FAO conference reviews state of agrifood systems
Rome, Jun 14 (Prensa Latina) The state of food and agriculture in the world was reviewed on Monday by the 42nd FAO Conference, which will be in session until June 18 in a virtual format.
Maximo Torero, chief economist at the United Nations Food and Agriculture Organization (FAO) presented the document, whose deliberations will continue until tomorrow, from the perspective of 'Transforming agricultural food systems: moving from strategy to action.'
How to face the challenges of producing enough food and at the same time protecting the planet was the subject of the debate presented to this higher UN agency.
In the introduction to the document, Torero pointed out that before the outbreak of Covid-19, 690 million people in the world suffered from hunger, despite FAO's progress over the last 75 years and also taking into account that the amount of food produced in the world would be enough to feed the entire population.
Many millions more, he said, lack micronutrients, and the number of overweight people in all ages, social classes and countries is growing at an alarming rate, while the pandemic has further exacerbated this situation.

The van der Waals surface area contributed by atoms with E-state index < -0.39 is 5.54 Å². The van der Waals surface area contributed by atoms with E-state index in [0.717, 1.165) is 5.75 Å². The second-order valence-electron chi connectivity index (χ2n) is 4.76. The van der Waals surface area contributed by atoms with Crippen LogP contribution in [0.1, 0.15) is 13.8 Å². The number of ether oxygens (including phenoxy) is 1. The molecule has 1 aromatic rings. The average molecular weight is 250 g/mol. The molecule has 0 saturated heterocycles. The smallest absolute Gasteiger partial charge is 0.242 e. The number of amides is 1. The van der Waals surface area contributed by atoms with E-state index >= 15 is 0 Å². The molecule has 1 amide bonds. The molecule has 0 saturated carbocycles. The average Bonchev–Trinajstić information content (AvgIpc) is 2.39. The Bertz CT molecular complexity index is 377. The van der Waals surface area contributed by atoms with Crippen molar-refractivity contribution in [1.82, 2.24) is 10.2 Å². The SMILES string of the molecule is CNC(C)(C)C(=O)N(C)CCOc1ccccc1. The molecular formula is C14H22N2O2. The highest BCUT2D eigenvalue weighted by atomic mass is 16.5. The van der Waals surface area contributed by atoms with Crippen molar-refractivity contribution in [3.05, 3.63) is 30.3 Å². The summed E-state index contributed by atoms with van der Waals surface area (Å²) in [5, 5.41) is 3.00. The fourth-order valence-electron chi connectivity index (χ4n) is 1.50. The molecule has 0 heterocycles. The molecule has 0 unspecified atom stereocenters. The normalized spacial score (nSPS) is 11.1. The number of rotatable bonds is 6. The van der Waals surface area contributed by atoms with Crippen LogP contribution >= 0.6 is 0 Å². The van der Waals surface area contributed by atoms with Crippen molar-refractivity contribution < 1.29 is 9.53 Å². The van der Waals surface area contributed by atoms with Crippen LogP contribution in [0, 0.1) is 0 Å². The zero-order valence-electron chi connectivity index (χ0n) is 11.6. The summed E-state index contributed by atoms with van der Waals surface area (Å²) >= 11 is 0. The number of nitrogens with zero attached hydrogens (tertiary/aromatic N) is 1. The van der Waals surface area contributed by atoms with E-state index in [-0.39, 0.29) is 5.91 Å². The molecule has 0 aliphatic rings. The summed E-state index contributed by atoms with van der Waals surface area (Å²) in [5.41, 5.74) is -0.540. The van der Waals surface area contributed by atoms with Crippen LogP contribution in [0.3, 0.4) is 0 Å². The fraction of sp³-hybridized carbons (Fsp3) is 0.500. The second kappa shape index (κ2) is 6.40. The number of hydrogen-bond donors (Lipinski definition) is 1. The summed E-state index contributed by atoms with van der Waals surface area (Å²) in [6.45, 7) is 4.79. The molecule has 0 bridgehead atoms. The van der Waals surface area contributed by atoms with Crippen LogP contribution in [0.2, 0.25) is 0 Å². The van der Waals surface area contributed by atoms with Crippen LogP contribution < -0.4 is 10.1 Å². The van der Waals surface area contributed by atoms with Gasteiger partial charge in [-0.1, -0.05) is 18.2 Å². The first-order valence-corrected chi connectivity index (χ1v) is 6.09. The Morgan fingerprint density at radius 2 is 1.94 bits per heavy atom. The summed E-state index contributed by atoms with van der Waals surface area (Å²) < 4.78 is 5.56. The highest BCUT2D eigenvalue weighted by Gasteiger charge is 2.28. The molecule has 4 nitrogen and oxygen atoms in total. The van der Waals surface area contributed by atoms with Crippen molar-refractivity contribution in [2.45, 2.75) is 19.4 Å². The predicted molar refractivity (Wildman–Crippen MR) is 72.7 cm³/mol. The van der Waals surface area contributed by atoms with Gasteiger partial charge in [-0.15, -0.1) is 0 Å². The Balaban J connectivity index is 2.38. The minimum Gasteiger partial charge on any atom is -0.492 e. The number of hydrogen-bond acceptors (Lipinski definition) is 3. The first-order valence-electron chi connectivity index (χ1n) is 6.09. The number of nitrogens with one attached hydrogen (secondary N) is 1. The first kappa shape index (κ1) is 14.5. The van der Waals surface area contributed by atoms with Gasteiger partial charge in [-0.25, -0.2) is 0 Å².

In recent years, the increase in the frequency and intensity of conflicts, together with extreme events in climate variability and the slowdown and shrinking of economies, are leading to the increase in hunger in the world and undermining efforts to fight malnutrition, particularly in low- and middle-income countries, the expert said.
The document, presented to the plenary, highlights how agricultural food systems are under enormous pressure from biodiversity loss and climate change, and FAO's strategy for better production, better nutrition, better environment and a better life.
The document urges the Conference, made up of ministers and representatives from FAO's 194 member countries, to acknowledge the contribution of agrifood systems to the fight against hunger and malnutrition worldwide, aggravated by the pandemic which, in turn, exposed the systemic inequalities on which current agrifood systems are based.
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